An Unusual Form of Light Painting
April 19, 2013 9:05 AM   Subscribe

Step by step tutorial on making beautiful abstract Refractographs; caustic patterns produced as light reflects and refracts through an object. [check the via for some amazing examples]
posted by quin (11 comments total) 21 users marked this as a favorite
Onto my to do list.
posted by Keith Talent at 9:17 AM on April 19, 2013

I'll be doing both this and the "glow sticks in a waterfall" thing in the near future.
posted by Sleeper at 9:32 AM on April 19, 2013


Definately on my camera projects list now!

Thanks for the post.
posted by Faintdreams at 10:10 AM on April 19, 2013

Not only is this post about beautiful photos produced through a unique technique, but I learned a new definition today.

From the sentence structure, I assumed caustic was a fancy way of saying 'caused by', but it's quite specific:

caustic--The enveloping surface formed by light rays reflecting or refracting from a curved surface, especially one with spherical aberration.

Light is fun to play with.
posted by BlueHorse at 11:32 AM on April 19, 2013 [1 favorite]

I'm wondering if I could make this work with my green lazer... Eye damage incoming...
posted by ~Bert at 11:48 AM on April 19, 2013

Caustic... patterns?

Ah, learn something new every day! All the optics I studied and I never learned this term... rassum frassum education.
posted by Eideteker at 11:57 AM on April 19, 2013

I'm wondering if I could make this work with my green lazer

The narrator advises against it; the laser will likely damage the sensor in your camera. Though I imagine if you had enough refraction, you might be able to get away with it. I don't know that I'd want to risk my camera on that chance though.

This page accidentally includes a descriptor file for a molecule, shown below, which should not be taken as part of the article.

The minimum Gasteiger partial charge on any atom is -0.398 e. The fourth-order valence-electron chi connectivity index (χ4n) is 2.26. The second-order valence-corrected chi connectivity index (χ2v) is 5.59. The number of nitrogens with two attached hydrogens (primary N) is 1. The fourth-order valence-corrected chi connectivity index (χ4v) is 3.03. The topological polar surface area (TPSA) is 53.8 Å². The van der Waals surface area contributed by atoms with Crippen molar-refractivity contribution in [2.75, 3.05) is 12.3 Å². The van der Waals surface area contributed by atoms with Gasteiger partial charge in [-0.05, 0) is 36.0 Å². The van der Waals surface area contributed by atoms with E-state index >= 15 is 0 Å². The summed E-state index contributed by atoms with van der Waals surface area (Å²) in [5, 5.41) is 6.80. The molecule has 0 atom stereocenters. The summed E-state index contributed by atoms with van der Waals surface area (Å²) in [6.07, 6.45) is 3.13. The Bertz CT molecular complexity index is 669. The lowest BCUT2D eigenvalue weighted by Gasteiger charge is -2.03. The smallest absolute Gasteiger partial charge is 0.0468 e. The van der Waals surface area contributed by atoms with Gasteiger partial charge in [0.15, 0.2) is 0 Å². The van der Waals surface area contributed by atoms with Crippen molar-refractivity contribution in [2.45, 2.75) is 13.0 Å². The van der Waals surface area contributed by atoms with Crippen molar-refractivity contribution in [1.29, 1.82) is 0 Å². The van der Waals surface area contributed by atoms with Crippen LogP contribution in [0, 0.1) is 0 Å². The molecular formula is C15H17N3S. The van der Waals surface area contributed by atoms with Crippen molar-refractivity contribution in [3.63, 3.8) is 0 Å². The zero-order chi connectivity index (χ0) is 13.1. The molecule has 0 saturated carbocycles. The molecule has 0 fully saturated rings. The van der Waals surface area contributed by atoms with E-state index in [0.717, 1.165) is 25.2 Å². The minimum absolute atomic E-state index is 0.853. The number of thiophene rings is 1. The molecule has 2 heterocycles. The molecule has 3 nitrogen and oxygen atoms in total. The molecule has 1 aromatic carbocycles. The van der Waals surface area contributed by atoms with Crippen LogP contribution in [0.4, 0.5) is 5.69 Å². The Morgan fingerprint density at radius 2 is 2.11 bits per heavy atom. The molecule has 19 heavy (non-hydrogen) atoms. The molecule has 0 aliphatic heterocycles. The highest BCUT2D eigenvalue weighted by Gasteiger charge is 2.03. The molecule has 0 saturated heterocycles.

posted by quin at 12:13 PM on April 19, 2013

guess I missed that part by watching without sound, I tried it but was just getting mostly green haze (used a diamond cut glass 'crystal')
posted by ~Bert at 12:19 PM on April 19, 2013

I did this a while back using a laser, projecting the refracted light onto photo paper. It was fun.
posted by scose at 2:48 PM on April 19, 2013

I need to try this. I remember my intro photography professor mentioning at the beginning of class that he could create images in the dark using only a small flashlight as a light source. I suppose this is another method. There's one point I didn't understand, though: what are they using to hold the glass in a stable position?
posted by quiet earth at 3:41 PM on April 19, 2013

As a rendering engineer I love to see the word Caustic come up in non-mathematically related posts.

As a photographer I am trying this as soon as I get home.
posted by darkfred at 8:17 PM on April 19, 2013

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